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Avg. Price Paid:$5,798 - $7,738
Original MSRP: $13,395 - $17,895
MPG: 28 City / 36 Hwy
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2007 Hyundai Elantra Interior

These scores and this review are from when the car was new.

Review Last Updated: 5/2/08

Most reviewers are impressed with the 2007 Hyundai Elantra's five-seat interior. Edmunds says it "has a cabin with a surprising combination of good design and good materials." A handful of other reviewers complain that some basic amenities like air conditioning are extra on certain trims.

Seating

The 2007 Hyundai Elantra offers seating for five. The seats generally get favorable reviews. New Car Test Drive notes "the seats are very comfortable" with "better comfort and support than either a Civic or a Corolla." Car and Driver fully agreed in their comparison test, saying that "The front buckets have a plush feel; they did a better job of eliminating pressure points than those in the Honda or Toyota." And Cars.com mentions their "substantial cushions and ample back support."

Car and Driver also mentions that the Elantra's "front seat room leads the small car segment," also saying, "Even our biggest and tallest found a comfortable driving position." And rear passenger room also got high marks. According to About.com, "The Elantra is particularly kind to back seat passengers. Three shingle-style headrests provide adequate whiplash protection and slide down out of the driver's view when not in use."

Interior Features

Car and Driver praises the Elantra's non-base model trims for having "lots of standard features." And Automobile Magazine notes, "It's the Hyundai way to wait until new technology is affordable and then to make it standard equipment."

The base GLS trim comes standard with power locks, windows, steering and keyless entry, power heated mirrors, tinted glass and 15-inch wheels with plastic wheel covers. On the downside, Edmunds points out "a few key features like air-conditioning and an audio system are optional in order to create an artificially low price." Air conditioning costs extra on the GLS.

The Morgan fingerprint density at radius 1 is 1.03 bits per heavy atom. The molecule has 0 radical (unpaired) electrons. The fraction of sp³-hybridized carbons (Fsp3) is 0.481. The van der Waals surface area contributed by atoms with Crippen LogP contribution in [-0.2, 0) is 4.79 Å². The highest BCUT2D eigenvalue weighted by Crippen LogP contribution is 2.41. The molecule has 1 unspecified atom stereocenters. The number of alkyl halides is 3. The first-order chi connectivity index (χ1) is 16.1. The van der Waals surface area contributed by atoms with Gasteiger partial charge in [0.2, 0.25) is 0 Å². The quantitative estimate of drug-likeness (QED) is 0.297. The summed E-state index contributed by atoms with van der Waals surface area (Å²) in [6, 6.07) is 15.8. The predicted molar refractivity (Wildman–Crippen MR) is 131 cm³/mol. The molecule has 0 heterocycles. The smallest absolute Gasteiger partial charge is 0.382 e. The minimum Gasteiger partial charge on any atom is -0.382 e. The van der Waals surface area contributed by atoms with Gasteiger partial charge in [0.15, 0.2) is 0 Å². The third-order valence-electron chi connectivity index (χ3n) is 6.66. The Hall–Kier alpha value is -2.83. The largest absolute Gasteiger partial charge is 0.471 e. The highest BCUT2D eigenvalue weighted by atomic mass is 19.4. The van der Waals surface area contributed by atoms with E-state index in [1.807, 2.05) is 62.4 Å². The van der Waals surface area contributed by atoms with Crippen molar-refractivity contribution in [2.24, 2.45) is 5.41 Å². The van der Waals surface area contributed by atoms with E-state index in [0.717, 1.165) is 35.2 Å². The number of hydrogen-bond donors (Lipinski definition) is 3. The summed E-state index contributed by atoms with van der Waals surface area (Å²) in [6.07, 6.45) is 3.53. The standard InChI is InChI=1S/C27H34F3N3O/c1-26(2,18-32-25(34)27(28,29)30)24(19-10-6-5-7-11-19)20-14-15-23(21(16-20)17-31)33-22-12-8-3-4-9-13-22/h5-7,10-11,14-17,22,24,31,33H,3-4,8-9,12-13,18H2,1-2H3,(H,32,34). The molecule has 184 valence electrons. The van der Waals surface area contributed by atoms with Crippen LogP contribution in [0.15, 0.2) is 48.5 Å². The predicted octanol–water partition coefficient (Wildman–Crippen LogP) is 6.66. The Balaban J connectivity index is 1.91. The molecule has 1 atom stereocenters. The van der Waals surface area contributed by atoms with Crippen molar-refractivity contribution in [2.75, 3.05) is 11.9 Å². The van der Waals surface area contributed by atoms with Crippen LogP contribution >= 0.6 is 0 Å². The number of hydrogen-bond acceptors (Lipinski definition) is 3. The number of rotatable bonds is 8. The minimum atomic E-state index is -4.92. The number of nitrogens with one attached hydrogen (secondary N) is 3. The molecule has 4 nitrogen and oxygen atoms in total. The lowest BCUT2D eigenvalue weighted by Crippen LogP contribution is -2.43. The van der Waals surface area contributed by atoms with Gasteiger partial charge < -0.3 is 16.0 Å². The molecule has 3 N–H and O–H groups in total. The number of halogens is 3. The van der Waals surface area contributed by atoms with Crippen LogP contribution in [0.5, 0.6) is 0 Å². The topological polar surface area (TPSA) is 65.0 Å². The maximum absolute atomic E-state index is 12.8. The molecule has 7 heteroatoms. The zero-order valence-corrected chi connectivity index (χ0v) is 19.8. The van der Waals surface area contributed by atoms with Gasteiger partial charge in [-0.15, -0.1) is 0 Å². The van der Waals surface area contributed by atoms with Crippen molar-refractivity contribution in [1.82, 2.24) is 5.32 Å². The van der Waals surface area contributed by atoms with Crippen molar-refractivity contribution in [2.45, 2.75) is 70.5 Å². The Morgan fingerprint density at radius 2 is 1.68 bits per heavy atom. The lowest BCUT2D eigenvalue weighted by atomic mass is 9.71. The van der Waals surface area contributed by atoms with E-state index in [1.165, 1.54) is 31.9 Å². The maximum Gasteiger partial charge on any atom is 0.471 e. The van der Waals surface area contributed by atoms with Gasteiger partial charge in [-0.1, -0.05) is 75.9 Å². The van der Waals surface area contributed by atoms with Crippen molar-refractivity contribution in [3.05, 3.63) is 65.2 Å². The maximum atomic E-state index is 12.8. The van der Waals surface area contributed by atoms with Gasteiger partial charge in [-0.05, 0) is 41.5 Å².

Automobile Magazine says, "The interior also looks and feels good, with blue-illuminated gauges and soft-touch plastics on the dash." MSN mentions the interior's "upscale look and feel, thanks partly to soft-touch materials." Car and Driver agrees by saying, "The interior is nicely styled, with plenty of contour sculpted into the dashboard and sophisticated use of texture and sheen to suggest luxurious surroundings." However, Edmunds points out the "presence of a few cheap plastics on the dash" and New Car Test Drive "didn't care for the trim on the dash; imagine a silver plastic golf ball."

Many reviewers found the seat fabric slightly out of date. Edmunds says, "The seat fabric is acceptable, but the dated-looking print is perhaps the cabin's most noticeable misstep." And Kelley Blue Book adds that the "somewhat dated-looking velvety seat fabric, the instrument panel with its expanses of plastic and the over-designed door panels appear a little old-fashioned."

The sporty SE trim's features include air conditioning and a telescoping leather-wrapped steering wheel with audio controls.

The Limited trim adds heated front seats, leather seating surfaces and trim. In describing the Elantra's Limited trim features list, the Fort Worth Star-Telegram writes, "How about an almost-luxury car for under $20,000?"

Stereo and Entertainment

The base 2007 Hyundai Elantra GLS does not include the 172-watt, six-speaker AM/FM/XM/CD audio system, but offers it for an extra fee. The system "sounds fair overall," writes Edmunds, adding, "Separation is lacking, but the strong highs add a bit of clarity to what would otherwise be a very muddy-sounding system."

Also available is the Elantra's "Sun & Sound" package, which features a 220-watt premium audio system with a six-CD changer having MP3 capability, with standard XM satellite radio.

Cargo

Most reviewers agree that the ample interior room is complemented by ample storage space, with storage areas in the console, dash and seatback pockets. Dual front cupholders are included, as are rear cupholders in a fold-down armrest. As the Atlanta Journal-Constitution puts it, "This thing just oozes convenience."

The 2007 Hyundai Elantra's 14.2 cubic feet of cargo is "a generous trunk," writes Kelley Blue Book. But The Car Connection says, "What we wished for on our test car was a cargo net to help keep grocery bags from losing their contents," and MSN writes, "The large trunk has space-eating old-style sickle-type hinges. Its lid has no interior liner, which gives it an unfinished look, and allows a tinny sound when closed."

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